Thoughtful reviews, the Boulder film scene

" Nobody goes into the valley of death. That’s why they call it the valley of death. "
— Grant Heslov, The Scorpion King

MRQE Top Critic

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No point blaming director Michael Bay for trying to retool his Transformers franchise with a new cast, a ton of blurry action and a carload of unimaginative plotting.

And let’s give some credit where it’s due: Bay is master when it comes to creating imagery of destruction or utilizing CGI technology to transform his Autobots from cars into mega-robots. A shot of vast spacecraft hovering over Hong Kong like a giant, dark-winged bird shivers with menace.

Wahlberg steps into some big metal shoes
Wahlberg steps into some big metal shoes

That’s right. Give Bay props for unashamed bravado and a reasonably astute understanding of his audience.

Which brings me to my point: It’s not Bay we should fret over, but an audience that’s willing to forgive narrative lapses, silly stories, action sequences in which it’s not always possible to tell who’s fighting whom and a tendency to equate loud noise with drama.

In this helping — set two years after Transformers: Dark of the Moon — Bay continues in customary fashion: He doesn’t so much build toward a climax as leap into it, something like an eager kid cannonballing into a swimming pool. And when he does cook up a great image, he tends to repeat it.

Transformers: Age of Extinction jettisons Shia LaBeouf, and brings a new cast on-line.

No stranger to big-screen combat, Mark Wahlberg plays Cade Yaeger, a Texas widower and inventor who lives with his teen-age daughter (Nicola Peltz). Dad’s not having much success as an inventor, but don’t worry: Father and daughter quickly are caught up in trying to help robot Optimus Prime reassert himself after being severely damaged and winding up in Cade’s workshop.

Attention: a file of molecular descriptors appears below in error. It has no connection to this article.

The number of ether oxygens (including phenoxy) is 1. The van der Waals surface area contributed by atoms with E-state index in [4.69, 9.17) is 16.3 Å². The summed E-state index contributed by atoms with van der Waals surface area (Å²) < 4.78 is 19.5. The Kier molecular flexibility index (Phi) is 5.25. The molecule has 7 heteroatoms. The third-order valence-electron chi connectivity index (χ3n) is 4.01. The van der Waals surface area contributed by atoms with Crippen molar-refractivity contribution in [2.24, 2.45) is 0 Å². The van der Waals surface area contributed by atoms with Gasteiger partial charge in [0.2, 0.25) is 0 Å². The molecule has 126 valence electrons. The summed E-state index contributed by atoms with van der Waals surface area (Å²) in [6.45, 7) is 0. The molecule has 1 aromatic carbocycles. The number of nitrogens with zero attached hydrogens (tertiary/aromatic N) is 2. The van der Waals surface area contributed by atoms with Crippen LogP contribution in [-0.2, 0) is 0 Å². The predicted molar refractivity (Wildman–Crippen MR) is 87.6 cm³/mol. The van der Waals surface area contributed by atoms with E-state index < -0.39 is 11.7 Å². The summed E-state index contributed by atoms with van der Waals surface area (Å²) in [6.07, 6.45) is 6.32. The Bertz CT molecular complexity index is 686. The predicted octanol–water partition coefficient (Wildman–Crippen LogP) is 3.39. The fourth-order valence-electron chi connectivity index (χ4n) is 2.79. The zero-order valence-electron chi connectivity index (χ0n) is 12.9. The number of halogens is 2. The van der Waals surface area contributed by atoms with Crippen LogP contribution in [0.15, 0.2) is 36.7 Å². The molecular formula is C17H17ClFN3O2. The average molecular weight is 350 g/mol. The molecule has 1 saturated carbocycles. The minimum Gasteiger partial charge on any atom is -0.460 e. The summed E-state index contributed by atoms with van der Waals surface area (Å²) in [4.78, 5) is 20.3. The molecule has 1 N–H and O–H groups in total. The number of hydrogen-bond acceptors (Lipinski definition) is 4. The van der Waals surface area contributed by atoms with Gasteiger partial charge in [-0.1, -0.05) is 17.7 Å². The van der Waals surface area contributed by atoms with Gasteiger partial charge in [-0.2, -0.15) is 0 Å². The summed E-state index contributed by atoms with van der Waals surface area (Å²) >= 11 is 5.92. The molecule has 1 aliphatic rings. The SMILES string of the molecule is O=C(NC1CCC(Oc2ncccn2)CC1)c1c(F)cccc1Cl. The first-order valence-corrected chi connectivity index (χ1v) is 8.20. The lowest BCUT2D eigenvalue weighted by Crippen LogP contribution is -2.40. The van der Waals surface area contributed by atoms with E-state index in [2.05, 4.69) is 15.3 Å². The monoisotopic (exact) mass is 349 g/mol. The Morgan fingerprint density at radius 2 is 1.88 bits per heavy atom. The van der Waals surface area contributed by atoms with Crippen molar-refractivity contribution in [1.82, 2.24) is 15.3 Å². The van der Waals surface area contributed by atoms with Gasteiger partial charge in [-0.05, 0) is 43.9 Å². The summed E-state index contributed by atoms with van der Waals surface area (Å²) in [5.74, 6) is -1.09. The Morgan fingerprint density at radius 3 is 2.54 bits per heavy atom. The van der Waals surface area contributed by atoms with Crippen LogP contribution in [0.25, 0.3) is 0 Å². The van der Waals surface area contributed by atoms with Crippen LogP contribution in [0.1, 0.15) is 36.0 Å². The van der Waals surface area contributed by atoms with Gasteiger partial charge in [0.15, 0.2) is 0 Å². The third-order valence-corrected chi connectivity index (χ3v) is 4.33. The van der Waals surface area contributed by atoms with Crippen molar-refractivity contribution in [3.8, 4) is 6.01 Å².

Jack Reynor joins this chaotic mission. He plays Cade’s daughter’s boyfriend, a character who gives Wahlberg an opportunity to deliver cliched fatherly dialogue about his daughter’s budding womanhood.

Stanley Tucci turns up as the head of a company that’s trying to manufacture its own Autobots, and a depressed-looking Kelsey Grammer plays a CIA agent, a character who helps make government an easy target of audience mistrust and scorn.

Bingbing Li portrays one of Tucci’s employees when the story shifts to Beijing en route to Hong Kong, where it concludes and concludes and then concludes some more.

But who really cares about the actors or even about the fate of humanity? The Transformer series belongs to the giant alien robots, who are beginning to make discoveries about themselves and who, it’s suggested, might take over the entire story should another sequel follow.

No point rattling on. I saw the movie in IMAX and 3-D, which certainly aided Bay’s efforts to present everything on a gargantuan scale.

As for Bay? He seems to hellbent not only on giving audiences what they want but on giving them so much of what they want, they’ll be reduced to insensibility. Many people evidently consider this fun.